Remembering Syria: Iran struggles with potentially explosive environmental crisis
Credit: Maps of the World
By James M. Dorsey
Iranian leaders are struggling, three months after anti-government protests swept the Islamic republic, to ensure that environmental issues that helped sparked a popular uprising in Syria in 2011 leading to a brutal civil war don’t threaten the clergy’s grip on power.
Like Syria, Iran has been confronting a drought that has affected much of the country for more than a decade with precipitation dropping to its lowest level in half a century. Environmental concerns have figured prominently in protests in recent years, often in regions populated by ethnic minorities like Azeris, and Iranian Arabs.
Unrest among ethnic minorities, who account for almost half of Iran’s population, takes on added significance with Iran fearing that Saudi Arabia’s activist crown prince, Mohammed bin Salman, and the Trump administration’s antipathy towards the Islamic republic bolstered by the appointment of a hardliner, John Bolton, as the president’s national security advisor.
Mr. Bolton has called for regime change in Iran, aligning himself with a controversial exile opposition group, while Prince Mohammed is believed to have tacitly endorsed thinking about stirring unrest among Iran’s ethnic minorities even if he has yet to decide whether to adopt subversion as a policy.
Iran has repeatedly accused Saudi Arabia in the past year of supplying weapons and explosives to restive groups like the Baluch and the Kurds.
Yet, concern about environmental degradation and its potential political fallout goes beyond fear that it could facilitate interference by external powers. Demonstrators in the province of Isfahan last month clashed with security forces after they took to the streets to protest water shortages. The protest occurred some three months after Iran was wracked by weeks of anti-government demonstrations.
The protest was the latest in a series of expressions of discontent. Anger at plans in 2013 to divert water from Isfahan province sparked clashes with police. The Isfahan Chamber of Commerce reported a year later that the drying out of the Zayandeh Roud river basin had deprived some 2 million farmers or 40 percent of the local population in the Zayandeh-Roud basin of their income.
“Over 90% of (Iran’s) population and economic production are located in areas of high or very high water stress. This is two to three times the global average in percentage terms, and, in absolute numbers, it represents more people and more production at risk than any other country in the Middle East and North Africa,” Al-Monitor quoted Claudia Sadoff, director general of the Sri Lanka-based International Water Management Institute, as saying.
A panel of retired US military officers noted in December that “since the 1979 revolution, the per capita quantity of Iran’s renewable water supplies has dropped by more than half, to a level commonly associated with the benchmark for water stress. Even more troubling, in large swaths of the country, demand for fresh water exceeds supply a third of the year. Fourteen years of drought have contributed to the problem, as has poor resource management, including inefficient irrigation techniques, decentralized water management, subsidies for water-intensive crops like wheat, and dam building. As a result, parts of the country are experiencing unrest related to water stress.”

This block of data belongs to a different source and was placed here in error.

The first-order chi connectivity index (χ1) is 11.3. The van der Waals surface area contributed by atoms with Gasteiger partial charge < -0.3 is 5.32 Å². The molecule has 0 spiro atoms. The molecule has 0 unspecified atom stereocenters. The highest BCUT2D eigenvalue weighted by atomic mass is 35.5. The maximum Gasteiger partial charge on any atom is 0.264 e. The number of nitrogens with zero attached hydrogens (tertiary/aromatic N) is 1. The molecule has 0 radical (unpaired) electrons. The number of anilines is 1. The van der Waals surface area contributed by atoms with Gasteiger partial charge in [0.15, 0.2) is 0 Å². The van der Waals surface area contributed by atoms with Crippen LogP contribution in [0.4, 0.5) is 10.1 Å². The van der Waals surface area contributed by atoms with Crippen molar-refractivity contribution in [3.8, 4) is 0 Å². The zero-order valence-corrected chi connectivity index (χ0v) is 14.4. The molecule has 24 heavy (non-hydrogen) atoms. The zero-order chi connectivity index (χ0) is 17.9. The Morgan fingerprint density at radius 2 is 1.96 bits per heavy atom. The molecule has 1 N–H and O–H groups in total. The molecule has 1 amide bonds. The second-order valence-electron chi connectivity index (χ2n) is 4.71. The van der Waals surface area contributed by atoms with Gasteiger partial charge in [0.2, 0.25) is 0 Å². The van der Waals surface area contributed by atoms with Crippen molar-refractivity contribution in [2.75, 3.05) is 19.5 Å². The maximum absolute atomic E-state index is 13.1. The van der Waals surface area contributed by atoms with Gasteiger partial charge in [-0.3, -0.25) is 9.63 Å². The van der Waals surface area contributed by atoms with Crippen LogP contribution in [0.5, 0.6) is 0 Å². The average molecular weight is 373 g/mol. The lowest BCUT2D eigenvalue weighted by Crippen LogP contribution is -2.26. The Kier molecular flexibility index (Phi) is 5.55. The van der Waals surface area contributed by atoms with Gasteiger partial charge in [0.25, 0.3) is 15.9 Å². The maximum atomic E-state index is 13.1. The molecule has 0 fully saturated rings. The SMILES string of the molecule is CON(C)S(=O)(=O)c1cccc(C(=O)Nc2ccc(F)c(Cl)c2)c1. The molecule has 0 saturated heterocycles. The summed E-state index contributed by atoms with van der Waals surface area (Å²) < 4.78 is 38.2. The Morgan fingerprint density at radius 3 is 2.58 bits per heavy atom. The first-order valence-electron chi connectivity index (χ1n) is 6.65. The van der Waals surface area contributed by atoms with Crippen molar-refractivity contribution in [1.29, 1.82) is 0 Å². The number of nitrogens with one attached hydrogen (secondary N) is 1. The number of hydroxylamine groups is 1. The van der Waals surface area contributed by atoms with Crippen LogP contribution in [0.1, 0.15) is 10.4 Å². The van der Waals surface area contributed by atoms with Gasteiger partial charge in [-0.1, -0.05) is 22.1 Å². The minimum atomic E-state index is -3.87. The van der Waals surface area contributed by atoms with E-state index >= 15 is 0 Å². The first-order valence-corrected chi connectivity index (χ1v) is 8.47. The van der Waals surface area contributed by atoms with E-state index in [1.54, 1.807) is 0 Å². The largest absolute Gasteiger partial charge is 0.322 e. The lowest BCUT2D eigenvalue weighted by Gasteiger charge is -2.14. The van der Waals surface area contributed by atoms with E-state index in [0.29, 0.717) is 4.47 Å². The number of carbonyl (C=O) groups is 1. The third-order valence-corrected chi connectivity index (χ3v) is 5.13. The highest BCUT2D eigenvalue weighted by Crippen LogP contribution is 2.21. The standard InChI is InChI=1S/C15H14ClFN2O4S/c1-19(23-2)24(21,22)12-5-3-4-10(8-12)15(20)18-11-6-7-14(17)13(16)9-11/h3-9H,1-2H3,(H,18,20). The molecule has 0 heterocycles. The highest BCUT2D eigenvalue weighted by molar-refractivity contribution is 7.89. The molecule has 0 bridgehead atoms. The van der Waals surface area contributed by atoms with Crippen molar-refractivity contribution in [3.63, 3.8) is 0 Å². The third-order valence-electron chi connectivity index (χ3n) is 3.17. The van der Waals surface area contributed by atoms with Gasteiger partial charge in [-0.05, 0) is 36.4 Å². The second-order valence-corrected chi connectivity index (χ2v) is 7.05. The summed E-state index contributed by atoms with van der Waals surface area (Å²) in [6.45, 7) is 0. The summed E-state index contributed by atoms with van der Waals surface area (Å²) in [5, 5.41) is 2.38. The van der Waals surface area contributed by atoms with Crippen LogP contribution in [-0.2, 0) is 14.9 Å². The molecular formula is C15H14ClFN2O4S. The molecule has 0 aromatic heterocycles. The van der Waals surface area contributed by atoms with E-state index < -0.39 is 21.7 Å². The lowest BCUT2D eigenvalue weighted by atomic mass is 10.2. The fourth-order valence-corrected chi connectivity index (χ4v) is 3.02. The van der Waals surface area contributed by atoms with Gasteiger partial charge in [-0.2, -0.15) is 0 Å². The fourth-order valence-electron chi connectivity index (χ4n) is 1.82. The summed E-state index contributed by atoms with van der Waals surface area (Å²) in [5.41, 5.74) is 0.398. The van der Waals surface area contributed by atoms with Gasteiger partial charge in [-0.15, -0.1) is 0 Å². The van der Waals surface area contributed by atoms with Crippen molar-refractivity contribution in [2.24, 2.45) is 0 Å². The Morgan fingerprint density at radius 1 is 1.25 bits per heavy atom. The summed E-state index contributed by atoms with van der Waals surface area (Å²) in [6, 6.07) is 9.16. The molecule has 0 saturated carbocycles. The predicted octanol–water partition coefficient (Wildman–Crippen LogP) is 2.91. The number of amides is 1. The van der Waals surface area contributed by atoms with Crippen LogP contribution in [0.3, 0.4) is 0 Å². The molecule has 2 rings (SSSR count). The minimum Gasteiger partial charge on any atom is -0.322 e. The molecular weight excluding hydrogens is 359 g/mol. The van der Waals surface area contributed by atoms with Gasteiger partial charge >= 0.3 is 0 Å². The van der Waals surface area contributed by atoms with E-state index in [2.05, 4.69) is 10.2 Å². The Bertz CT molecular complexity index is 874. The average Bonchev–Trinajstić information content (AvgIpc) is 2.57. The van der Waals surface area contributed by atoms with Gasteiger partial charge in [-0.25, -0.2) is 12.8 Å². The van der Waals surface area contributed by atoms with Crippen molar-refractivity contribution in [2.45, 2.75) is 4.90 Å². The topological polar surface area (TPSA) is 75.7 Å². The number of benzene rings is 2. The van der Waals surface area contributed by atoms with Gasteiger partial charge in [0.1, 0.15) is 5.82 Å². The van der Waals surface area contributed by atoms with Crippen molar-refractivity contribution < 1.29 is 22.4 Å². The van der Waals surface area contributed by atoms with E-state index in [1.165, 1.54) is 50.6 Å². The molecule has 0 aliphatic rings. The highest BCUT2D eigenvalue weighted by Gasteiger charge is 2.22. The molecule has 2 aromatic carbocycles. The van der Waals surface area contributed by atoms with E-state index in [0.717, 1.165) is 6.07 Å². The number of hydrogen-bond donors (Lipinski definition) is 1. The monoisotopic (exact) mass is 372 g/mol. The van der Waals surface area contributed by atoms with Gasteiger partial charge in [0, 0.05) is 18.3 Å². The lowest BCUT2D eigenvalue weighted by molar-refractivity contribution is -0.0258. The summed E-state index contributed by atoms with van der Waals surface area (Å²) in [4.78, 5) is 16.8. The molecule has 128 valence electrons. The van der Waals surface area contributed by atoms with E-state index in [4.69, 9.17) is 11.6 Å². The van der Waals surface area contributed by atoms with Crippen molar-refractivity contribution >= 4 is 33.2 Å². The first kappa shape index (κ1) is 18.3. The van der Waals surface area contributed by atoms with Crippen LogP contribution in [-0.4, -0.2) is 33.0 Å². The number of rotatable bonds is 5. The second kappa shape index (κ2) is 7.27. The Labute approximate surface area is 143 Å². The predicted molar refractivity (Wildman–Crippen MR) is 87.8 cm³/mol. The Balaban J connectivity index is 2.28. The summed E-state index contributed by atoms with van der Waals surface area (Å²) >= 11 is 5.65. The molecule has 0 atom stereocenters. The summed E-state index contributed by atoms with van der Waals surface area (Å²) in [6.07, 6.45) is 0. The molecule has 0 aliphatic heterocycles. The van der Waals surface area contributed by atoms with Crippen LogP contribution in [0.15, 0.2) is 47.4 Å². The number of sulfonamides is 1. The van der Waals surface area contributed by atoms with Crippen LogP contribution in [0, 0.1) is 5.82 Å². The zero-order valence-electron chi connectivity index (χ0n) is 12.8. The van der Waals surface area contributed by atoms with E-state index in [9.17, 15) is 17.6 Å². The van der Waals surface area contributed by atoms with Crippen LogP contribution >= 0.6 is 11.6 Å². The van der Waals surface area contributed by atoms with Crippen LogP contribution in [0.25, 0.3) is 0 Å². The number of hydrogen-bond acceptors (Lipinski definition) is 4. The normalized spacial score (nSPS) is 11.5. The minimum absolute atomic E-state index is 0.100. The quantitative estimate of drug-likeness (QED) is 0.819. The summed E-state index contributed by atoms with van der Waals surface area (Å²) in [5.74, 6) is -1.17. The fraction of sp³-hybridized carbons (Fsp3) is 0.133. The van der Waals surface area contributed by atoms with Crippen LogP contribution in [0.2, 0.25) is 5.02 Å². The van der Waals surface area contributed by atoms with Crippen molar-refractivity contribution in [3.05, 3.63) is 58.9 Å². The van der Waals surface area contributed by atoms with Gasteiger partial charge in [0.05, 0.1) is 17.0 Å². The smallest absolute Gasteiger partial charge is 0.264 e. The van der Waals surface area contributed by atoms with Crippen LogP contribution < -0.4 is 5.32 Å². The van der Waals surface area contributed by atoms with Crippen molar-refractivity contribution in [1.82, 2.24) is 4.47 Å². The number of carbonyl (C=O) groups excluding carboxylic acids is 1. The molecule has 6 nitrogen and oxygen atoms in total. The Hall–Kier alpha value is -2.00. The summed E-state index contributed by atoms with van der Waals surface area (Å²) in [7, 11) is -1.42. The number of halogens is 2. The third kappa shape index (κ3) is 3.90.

By identifying water as one of the country’s foremost problems, the government recognized that mismanagement leading to acute water shortages risks becoming a symbol of its inability to efficiently deliver public goods and services.
The government has sought to tackle the issue by promoting reduced water consumption and water conservation, halting construction of dams, combatting evaporation by building underground water distribution networks, introducing water metres in agriculture, encouraging farmers to opt for less water-intensive crops, multiplying the number of treatment plants, and looking at desalination as a way of increasing supply.
With agriculture the main culprit in Iran’s inefficient use of water, Iranian officials fear that the crisis will accelerate migration from the countryside to urban centres incapable of catering to the migrants and, in turn, increase popular discontent.
A US study suggested in 2015 that decades of unsustainable agricultural policies in Syria; drought in the north-eastern agricultural heartland of the country; economic reforms that eliminated food and fuel subsidies; significant population growth; and failure to adopt policies that mitigate climate change exacerbated grievances about unemployment, corruption and inequality that exploded in 2011 in anti-government protests in Syria.
The Syrian government’s determination to crush the protest rather than engage with the protesters sparked the country’s devastating war, currently the world’s deadliest conflict